Tool maps can contain advice on self motivation - mantras for starting and continuing work, images of people you admire, or favourite songs.

Tool Map Architecture
The concept of problem solving tools is suspiciously broad, and merely collecting a large heap of tools is arguably not the best we can do. Instead, we aim at something where we can find a useful tool for every problem situation. This idea leads to a number of different options for arranging tools in a tool map. And since mind mapping software makes it easy to deal with large maps, we can use all these options in a single map. Option 1: Arrange tools by problem solving stages We divide the problem solving process into several stages and collect useful tools for each stage. Here's an example: ● Stage 1: Describe the problem What is the problem? How can you describe the problem alternatively? What do stakeholders say? Take an unusual viewpoint - how do gums feel about tooth brushes? How would a Martian describe the situation?

Stage 2: Analyze causes What are the causes of a problem? What are the causes of causes - and so on? Divide the problem into subproblems. Stage 3: Define goals What do you want to achieve? What would Gandhi do? Stage 4: Collect and assess ideas Brainstorm. Search the internet. Steal good ideas. Transfer ideas from other areas. Ask experts. Use mail, internet forums, newsgroups etc. "No one is as smart as all of us." Stage 5: Develop a plan and carry it out Develop a step-by-step plan. Think of obstacles and plan for contingencies. Collaborate with others. Stage 6: Evaluate your experiences What worked well, what didn't? Why? How could you improve things for the future?

Option 2: Arrange tools by problem situations ● Situation: I need more information Collect open questions. Search the literature and the internet. Ask experts.

Situation: I'm stuck Check hypotheses. Detect hidden hypotheses. Find alternatives and opposites to previous approaches. Talk to other people. Check options systematically - useful is the MECE approach: Arrange options mutually exclusive, collectively exhaustive. Exploit the internet. Situation: I have no overview Analyze the problem top-down. Make a diagram. Arrange the material in tables and other suitable structures. Collect information. (You'll find tools for this above - add a link branch to the material here.)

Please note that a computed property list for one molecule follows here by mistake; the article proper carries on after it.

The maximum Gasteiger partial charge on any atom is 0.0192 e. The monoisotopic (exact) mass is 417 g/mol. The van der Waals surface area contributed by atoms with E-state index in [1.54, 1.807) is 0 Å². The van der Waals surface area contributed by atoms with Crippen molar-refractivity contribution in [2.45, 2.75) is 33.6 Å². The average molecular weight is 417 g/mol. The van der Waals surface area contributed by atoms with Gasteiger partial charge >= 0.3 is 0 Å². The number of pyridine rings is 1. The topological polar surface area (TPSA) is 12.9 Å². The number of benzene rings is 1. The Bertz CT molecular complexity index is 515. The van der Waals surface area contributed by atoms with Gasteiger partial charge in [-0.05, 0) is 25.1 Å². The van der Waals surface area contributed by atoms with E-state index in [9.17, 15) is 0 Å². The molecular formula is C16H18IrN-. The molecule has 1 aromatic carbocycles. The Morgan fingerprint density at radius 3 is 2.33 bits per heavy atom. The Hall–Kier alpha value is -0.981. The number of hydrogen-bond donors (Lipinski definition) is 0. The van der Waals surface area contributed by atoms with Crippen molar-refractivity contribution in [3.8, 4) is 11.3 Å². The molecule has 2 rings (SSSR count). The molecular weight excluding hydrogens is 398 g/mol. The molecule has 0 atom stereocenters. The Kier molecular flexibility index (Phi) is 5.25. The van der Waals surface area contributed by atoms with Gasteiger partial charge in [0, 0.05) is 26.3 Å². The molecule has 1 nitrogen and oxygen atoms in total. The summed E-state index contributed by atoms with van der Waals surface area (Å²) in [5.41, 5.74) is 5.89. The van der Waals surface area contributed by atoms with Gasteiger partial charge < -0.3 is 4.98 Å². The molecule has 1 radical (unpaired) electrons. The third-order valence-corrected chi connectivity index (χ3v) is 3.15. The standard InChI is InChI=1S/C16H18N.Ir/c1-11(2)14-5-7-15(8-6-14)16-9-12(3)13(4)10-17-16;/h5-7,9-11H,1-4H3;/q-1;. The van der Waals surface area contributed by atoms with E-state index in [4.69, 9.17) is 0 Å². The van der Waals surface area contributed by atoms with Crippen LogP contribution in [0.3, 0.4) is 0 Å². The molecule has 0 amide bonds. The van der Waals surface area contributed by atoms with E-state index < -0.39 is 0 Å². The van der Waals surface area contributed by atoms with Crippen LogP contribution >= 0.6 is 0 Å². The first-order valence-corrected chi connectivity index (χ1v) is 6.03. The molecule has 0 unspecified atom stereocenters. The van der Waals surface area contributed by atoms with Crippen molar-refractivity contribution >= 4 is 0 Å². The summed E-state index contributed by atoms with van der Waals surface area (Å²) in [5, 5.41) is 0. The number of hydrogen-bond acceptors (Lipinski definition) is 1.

Option 3: Arrange tools by topics

Here you can collect tools for handling special topics. If you're working as a programmer, you could collect tools for dealing with Java, C++ or SQL and their development environments.

Work Map Architecture
Here are some thoughts about how to arrange the work map. It's a good idea to use one central work map. I've found the following main branches useful: ● a branch "current work" for smaller topics that are on my mind

branches "Project A", "Project B" etc. for larger projects I work on a branch "later" for things I would like to examine in the future an "archive" branch as a container for work I've finished.

If a branch gets very large, you can export it to a separate map - the central work map will contain a link to this new map.

The Interplay Between Tool Map and Work Map
Here are some basic remarks about the functions of the tool map. Working on the tool map aims at two benefits, namely • saving tools in our memory, and • saving tools for later use in the tool map itself. While solving a problem, we can access tools from our memory or from the tool map. From this you may gather that the value of a tool map does not depend on how often you actually use it as a data file. In particular, don't feel compelled to use the tool map in every step of a problem solving process - this would only lead to interruptions of your thinking process. The tool map can help in different ways - before, during and after the work on a concrete problem. ● When first assembling a tool map, you get an overview over your repertoire of problem solving tools. Ask yourself when you can use which tool - this can lead to a number of valuable insights.

It's easy to use advice from the literature on problem solving in your tool map. This can dramatically shorten the way from "I've read about it" to "I'm actually using it myself". Before starting work on a problem, you can browse through the tool map and update your working memory. During the problem solving process, the tool map can act as a kind of mentor - reminding you of important tools, pointing out possible sources

of errors, motivating for further work.

Some tool map branches can be copied from the tool map to the work map and evaluated there. This is useful for lists of questions, lists of stimuli for certain creativity techniques or for complex problem solving templates. Technically, it works like this: You open the tool map and the work map separately. In the tool map, you start the drag and drop of a branch, and while keeping the left mouse button pressed, you hit the ALT + TAB keys to change to the work map. There you can finish the drag and drop process and place the branch as you wish. With suitable tools, you can check your work for fallacies, shortcomings and errors and develop alternatives and improvements. Finally, you can evaluate your experiences from the problem solving process. One important goal is the improvement of the tool map itself. One final technical note: With the usual CTRL + F we can search for words in the map.